New Music Duo andPlay and Cello Rocker Meaghan Burke Put on a Serious Party at the Edge of Chinatown

How do violin/viola duo andPlay manage to create such otherworldly, quietly phantasmagorical textures? Beyond their adventurous choice of repertoire, they use weird alternate tunings. Folk and rock guitarists have been doing that since forever, but unorthodox tunings are a relatively new phenomenon in the chamber music world. At the release party for their new album Playlist at the Metropolis Ensemble‘s second-floor digs at 1 Rivington St. last night, violist Hannah Levinson and violinist Maya Bennardo – with some help from their Rhythm Method buds Meaghan Burke and Leah Asher, on harmonica and melodica, respectively – evoked a ghost world that was as playful and bracing as it was envelopingly sepulchral. Anybody who might mistakenly believe that all 21st century serious concert music is stuffy or wilfully abstruse needs to check out the programming here.

The party was in full effect before the music started. A sold-out crowd pregamed with bourbon punch and grapefruit shots. As the performance began, Levinson sent a big bucket of fresh saltwater taffy around the audience, seated in the round. The charismatic Burke opened with a brief solo set of characteristically biting, entertainingly lyrical cello-rock songs. Calmly and methodically, she shifted between catchy, emphatic basslines, tersely slashing riffs, starry pizzicato and hypnotic, loopy minimalism. The highlights included Hysteria, a witheringly funny commentary on medieval (and much more recent) patriarchal attempts to control womens’ sexual lives, along with a wry, guardedly optimistic, brand-new number contemplating the hope tbat today’s kids will retain the ability to see with fresh eyes.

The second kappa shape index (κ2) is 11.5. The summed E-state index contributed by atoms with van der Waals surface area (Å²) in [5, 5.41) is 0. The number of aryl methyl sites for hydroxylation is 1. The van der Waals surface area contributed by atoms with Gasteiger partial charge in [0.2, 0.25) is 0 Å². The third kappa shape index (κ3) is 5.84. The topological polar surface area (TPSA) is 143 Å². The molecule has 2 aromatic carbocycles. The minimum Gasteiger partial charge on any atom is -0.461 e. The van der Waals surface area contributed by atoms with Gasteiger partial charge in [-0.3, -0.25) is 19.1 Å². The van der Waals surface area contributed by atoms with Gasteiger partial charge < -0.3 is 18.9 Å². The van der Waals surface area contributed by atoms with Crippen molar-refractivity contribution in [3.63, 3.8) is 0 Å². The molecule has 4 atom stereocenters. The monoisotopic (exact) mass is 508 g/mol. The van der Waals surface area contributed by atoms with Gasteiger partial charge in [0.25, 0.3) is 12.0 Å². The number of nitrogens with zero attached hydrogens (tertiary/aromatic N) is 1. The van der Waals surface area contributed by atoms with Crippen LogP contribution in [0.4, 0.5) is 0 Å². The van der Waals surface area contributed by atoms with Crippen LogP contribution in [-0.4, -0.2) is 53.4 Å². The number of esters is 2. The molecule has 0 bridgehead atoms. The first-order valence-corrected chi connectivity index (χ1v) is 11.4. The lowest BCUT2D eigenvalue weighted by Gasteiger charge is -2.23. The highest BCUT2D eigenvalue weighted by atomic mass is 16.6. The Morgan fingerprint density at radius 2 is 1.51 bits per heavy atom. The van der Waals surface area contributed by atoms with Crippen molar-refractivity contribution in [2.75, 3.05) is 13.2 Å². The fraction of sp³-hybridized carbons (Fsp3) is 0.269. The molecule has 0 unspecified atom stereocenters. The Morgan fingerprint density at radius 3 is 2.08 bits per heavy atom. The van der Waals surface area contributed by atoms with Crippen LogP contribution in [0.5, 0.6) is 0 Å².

Dressed in coyly embroidered, matching bespoke denim jumpsuits, andPlay wasted no time introducing the album’s persistently uneasy, close harmonies  with a piece that’s not on it, Adam Roberts‘ new Diptych. Contrasting nebulous ambience with tricky polyrhythmic counterpoint, the duo rode its dynamic shfits confidently through exchanges of incisive pizzicato with muted austerity, to a particularly tasty, acerbic, tantalizingly brief coda.

Clara Ionatta’s partita Limun, Levinson explained, was inspired by the Italian concept of lemon as a panacea. Playful sparring between the duo subtly morphed into slowly drifting tectonic sheets, finally reaching a warmer, more consonant sense of closure that was knocked off its axis by a sudden, cold ending.

The laptop loops of composer David Bird‘s live remix of his epic Apochrypha threatened to completely subsume the strings, but that quasar pulse happily receded to the background. It’s the album’s most distinctly microtonal track, Bennardo and Levinson quietly reveling in both its sharp, short, flickeringly agitated riffs and misty stillness.

The next concert at the space at 1 Rivington is on Oct 11 at 7:30 PM with composer Molly Herron and the Argus Quartet celebrating the release of their new album “with music and poetry that explore history and transformation.” Cover is $20/$10 stud.